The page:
Yael Mason, an Israeli friend of mine from my UCLA days, is an environmental chemist with years of experience at Israel’s Ministry of the Environment. During my trip to Israel, Yael set me up on a river tour with the nation’s premier watershed management and river restoration expert, Eyal Yaffe.
Yaffe and I explored the small Soreq River, which winds through farmland not too far from the city of Rehovot. He has been leading the effort to enhance the river, hoping to transform it from being a straight irrigation ditch (with farmland to the riverbanks) into a meandering stream with buffer zones of swales and olive trees.
A pragmatist, he readily admits that this Herculean effort is not a restoration.
Among the obstacles preventing a true rehabilitation: farming to the river’s edge, enormous water supply needs and strict drainage management (a separate drainage authority is a strong agency here).
By the end of the tour, I’m impressed by Yaffe’s efforts to provide some life to the Soreq. He has created buffers in many places. He has persuaded farmers to change their drainage patterns to reduce soil loss and sedimentation in the river. He has replaced concrete armoring of near vertical stream banks with gently sloping banks made of rip-rap that allows some native vegetation to thrive along the banks. Numerous straightened lengths of channel have been replaced with meanders. And ugly concrete monstrosities called flow dissipators have been forsaken for more natural stone waterfalls and pools with downstream riffles and runs.
Despite all of these physical improvements, Yaffe knows that the water in the river, nearly black from effluent from Jerusalem, has nitrogen and phosphorus concentrations too high for a healthy river ecosystem.
But Yaffe is a patient man and he understands that true restoration is measured in decades, not years.
His passion for watershed management and stream restoration is contagious and consuming. He walked me through numerous Powerpoint presentations on the efforts to fix Israel’s most polluted river, the Kishon. He also shared plans to rehabilitate the Jordan River, which flows to the Sea of Galilee (the birthplace of Christianity) and provides most of Israel’s water supply, as well as a significant portion for the nation of Jordan.
Water quality at these rivers has improved dramatically, but still has a long way to go to reach health levels. After spending the afternoon and evening with Yaffe, I couldn’t envision a promising future for Israel’s rivers. Those who want to revive them face constant pressures on such a small water supply, and the relentless needs of farmers, industry and all Israelis and Palestinians. Even Yaffe’s relentless optimism was not enough to give me hope.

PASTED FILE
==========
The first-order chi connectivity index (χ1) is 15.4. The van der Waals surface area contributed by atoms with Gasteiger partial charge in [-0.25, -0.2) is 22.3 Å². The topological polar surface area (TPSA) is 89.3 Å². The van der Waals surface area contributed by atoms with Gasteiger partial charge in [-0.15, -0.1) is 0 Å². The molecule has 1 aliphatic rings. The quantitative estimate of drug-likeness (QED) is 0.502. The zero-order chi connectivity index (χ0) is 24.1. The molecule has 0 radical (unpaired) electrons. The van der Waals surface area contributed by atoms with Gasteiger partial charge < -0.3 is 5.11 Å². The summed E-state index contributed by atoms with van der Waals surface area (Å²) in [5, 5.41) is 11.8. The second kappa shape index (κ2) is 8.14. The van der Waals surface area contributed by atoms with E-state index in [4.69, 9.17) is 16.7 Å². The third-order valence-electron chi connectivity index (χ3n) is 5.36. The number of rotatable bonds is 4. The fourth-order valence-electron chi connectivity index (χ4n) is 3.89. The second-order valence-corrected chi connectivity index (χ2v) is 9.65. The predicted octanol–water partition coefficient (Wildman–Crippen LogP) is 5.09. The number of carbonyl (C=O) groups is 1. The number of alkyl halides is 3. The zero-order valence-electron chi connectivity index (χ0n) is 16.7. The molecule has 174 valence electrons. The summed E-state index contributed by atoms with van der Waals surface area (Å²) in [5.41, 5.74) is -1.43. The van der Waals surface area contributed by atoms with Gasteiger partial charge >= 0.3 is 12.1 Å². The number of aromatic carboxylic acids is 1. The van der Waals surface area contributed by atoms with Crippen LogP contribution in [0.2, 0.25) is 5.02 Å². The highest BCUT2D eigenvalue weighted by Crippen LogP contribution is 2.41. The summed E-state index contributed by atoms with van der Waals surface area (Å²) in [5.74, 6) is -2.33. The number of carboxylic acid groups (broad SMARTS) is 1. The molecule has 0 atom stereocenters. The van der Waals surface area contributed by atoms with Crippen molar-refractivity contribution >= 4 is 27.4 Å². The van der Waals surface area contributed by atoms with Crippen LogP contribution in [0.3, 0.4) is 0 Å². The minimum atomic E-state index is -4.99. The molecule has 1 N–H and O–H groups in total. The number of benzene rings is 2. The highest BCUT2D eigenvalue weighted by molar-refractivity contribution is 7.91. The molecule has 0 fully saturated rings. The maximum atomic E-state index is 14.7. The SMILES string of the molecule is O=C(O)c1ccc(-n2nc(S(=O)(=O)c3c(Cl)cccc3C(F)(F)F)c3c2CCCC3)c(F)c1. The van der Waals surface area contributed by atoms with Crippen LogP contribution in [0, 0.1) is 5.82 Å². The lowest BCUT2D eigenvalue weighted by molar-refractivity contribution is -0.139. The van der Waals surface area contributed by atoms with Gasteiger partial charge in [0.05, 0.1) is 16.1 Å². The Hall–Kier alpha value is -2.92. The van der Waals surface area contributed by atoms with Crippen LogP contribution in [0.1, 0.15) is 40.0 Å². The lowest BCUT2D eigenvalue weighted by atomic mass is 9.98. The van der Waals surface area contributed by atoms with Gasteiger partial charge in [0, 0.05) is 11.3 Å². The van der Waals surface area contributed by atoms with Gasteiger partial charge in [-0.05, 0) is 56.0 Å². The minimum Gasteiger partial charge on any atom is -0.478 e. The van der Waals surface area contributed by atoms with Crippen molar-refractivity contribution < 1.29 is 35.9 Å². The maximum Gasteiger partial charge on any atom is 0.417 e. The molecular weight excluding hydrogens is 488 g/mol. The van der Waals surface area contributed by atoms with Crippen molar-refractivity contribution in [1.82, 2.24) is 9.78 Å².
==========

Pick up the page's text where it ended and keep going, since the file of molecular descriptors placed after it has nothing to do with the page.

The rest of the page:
The next day, Yael and her husband Tony, took me and my son Jake to the Sea of Galilee and the Golan Heights. When I first saw the mighty Jordan River flowing from the algal-bloom impacted Lake Kinneret, my pessimism was affirmed. After all, the lake has been pumped far below healthy levels and the consequences of a eutrophied lake are clear.
Above the lake, the Jordan seems in better shape, but not exactly a health river. Not until later that day, as we drove to the border of Lebanon and up the Golan Heights overlooking Syria, did I truly understood the potential for river restoration in Israel.
The upper Jordan is a river. There are riffles, runs and pools. In fact, river rafting has become very popular in the Galilee. Willows and other native plants dot the river banks. As we moved closer to the source of the Jordan in the Golan Heights, the river became more wild. The view of the river’s source, the 9,000-foot, snow-capped Mount Hermon, made me realize that Yaffe has cause for optimism. If they can get the upper Jordan restored, then there is hope for the rest of Israel’s rivers.
Success won’t come easily, but nothing ever does in Israel. Clean water laws need to be tightened to protect aquatic life in fresh water. Industrial waste programs must improve. Regulatory frameworks need to be created that foster watershed management rather than prevent it. Sewer infrastructure must be built or replaced and sewage treatment plant improvements are needed.
Most important, nature needs a place in the water supply equation. As long as people like Eyal Yaffe continue to tirelessly advocate for river protection and lead by example, then Israel’s rivers have a fighting chance.